The Independence of Directors
State corporation laws do not specify the degree of independence a director should have from a corporation. Yet, the certificate of incorporation or by-laws of the corporation may prescribe qualifications of directors related to the type of business relationships directors can have with the corporation. The Corporate Director’s Guidebook provides the following definition of board independence:
“As a general rule a director will be viewed as independent only if he or she is a non-management director free of any material business or professional relationship with the corporation or its management. The circumstances and various relationships that have been often identified as presumptively inconsistent with independence include a close family or similar relationship with a member of key management; any business or professional relationship with the corporation that is material to the corporation or the director; and any ongoing business or professional relationship with the corporation, whether or not material in an economic sense, that involves continued dealings with management, such as the relationship between a corporation and investment bankers or corporate counsel” (ABA, 1994:1258).
The American Law Institute's (ALI) definition of directors’ independence is similar to the American Bar Association’s (ABA) definition. The ALI identifies that an independent relationship exists between directors and the corporation when, e.g., the director has not been employed by the corporation, when directors are not immediate family of executive officers of the corporation and when directors have not received more than USD 200,000 in commercial payments from the corporation during two years prior to an appointment. Affiliations with law firms and investment banking firms are considered to influence the relationship directors have with a corporation (ALI, 1992). See also paragraph 6.4.5 in this chapter for the NYSE rules on director independence and the composition of audit committees.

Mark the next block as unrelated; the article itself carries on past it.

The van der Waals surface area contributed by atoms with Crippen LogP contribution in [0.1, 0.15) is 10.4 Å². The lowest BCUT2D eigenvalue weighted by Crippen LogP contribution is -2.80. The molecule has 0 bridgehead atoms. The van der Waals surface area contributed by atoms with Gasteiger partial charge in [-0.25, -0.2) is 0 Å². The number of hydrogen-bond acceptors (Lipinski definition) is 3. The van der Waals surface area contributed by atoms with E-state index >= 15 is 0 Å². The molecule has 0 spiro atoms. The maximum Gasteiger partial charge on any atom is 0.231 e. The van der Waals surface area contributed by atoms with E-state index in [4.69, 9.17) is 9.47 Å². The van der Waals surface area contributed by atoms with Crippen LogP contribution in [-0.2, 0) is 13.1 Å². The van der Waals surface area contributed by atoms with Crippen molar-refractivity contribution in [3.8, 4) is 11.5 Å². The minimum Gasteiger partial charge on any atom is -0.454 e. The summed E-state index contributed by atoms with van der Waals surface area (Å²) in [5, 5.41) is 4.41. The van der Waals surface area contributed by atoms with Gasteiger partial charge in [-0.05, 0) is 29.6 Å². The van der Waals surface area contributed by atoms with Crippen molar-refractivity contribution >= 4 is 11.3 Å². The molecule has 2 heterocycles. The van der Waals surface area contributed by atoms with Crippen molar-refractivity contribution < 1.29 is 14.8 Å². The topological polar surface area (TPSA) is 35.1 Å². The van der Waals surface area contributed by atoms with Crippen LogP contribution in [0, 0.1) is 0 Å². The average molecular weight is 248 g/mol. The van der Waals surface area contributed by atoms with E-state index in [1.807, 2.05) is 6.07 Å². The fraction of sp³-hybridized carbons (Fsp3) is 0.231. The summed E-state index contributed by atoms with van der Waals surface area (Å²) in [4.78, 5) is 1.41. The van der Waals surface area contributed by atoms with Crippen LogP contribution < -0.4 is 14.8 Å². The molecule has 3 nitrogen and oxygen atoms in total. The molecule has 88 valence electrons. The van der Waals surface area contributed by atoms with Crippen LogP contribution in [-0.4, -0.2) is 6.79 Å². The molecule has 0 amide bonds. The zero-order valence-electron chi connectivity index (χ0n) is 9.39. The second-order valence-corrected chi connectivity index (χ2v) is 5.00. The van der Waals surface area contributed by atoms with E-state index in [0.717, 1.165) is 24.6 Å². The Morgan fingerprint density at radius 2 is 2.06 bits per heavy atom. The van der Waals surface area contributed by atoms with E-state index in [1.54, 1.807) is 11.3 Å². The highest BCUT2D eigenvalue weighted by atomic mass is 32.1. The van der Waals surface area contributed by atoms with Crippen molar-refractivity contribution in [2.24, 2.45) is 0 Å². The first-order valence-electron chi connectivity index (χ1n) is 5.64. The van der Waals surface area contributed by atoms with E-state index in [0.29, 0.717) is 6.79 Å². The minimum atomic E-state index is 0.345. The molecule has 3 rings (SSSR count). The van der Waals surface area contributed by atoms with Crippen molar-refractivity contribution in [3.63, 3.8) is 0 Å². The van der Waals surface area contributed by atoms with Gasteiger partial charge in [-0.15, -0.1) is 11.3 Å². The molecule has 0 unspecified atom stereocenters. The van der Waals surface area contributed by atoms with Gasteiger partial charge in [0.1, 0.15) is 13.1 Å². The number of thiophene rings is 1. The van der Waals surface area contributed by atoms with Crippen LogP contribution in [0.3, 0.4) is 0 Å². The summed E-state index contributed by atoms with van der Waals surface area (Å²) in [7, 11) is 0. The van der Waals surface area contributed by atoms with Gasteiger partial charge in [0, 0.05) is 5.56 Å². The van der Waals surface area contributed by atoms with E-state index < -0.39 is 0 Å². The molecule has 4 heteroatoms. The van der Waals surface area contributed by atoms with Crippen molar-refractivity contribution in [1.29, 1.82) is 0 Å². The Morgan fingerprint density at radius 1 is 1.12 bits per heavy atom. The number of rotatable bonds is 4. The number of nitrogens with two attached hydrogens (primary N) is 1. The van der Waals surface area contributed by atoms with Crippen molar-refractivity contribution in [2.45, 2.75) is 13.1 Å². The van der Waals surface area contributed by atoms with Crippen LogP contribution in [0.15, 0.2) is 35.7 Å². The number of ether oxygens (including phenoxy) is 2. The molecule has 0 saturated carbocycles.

Board Responsibilities and the Business Judgement Rule
Directors are protected by the Business Judgement Rule from liabilities if they have acted in good faith and have acted in what they consider to be in the best interests of the company. The Business Judgement Rule “immunizes” directors and officers from liabilities “. . . when a decision is made within managerial authority, as long as the decision complies with management’s fiduciary duties . . . and as long as acting on the decision is within the powers of the corporation” (Clarkson et al., 1989:725). Other means to protect directors from costs associated with liabilities are officers and directors’ liability insurance and the possibility to include provisions in the by-laws that indemnify directors against most litigation expenses and liabilities (ICMG, 1995).
6.3.1 Board Size
The Model Act states that all corporate powers shall be exercised by or under the authority of a board of directors unless the articles of incorporation determine otherwise. Although a board of directors is a requisite in most of states, the size of the board is not directly regulated by state statutes. The Model Act and Delaware's corporation laws require only a minimum of one director (Varallo and Dreisbach, 1996b). The certificate of incorporation of the corporation sets the initial size of the board. The articles of incorporation may determine a minimum or maximum quorum of directors. The by-laws of the corporation finally prescribe the exact number of directors.
6.3.2 About Board Composition
The Model Act indicates that directors are not required to be residents of the state of incorporation. Directors also do not need to be a shareholder of the corporation and do not need to be independent of management. As such, state corporation laws do not provide requirements with respect to how the board of directors should be constituted (ICMG, 1995). Only a handful of states require a minimum age of directors (Clarkson et al., 1989). As with the size of the board, the Model Act and state statutes give corporations the freedom to prescribe qualifications for directors in the articles of incorporation and the by-laws of the corporation.
The Election of Directors and Classified Boards of Directors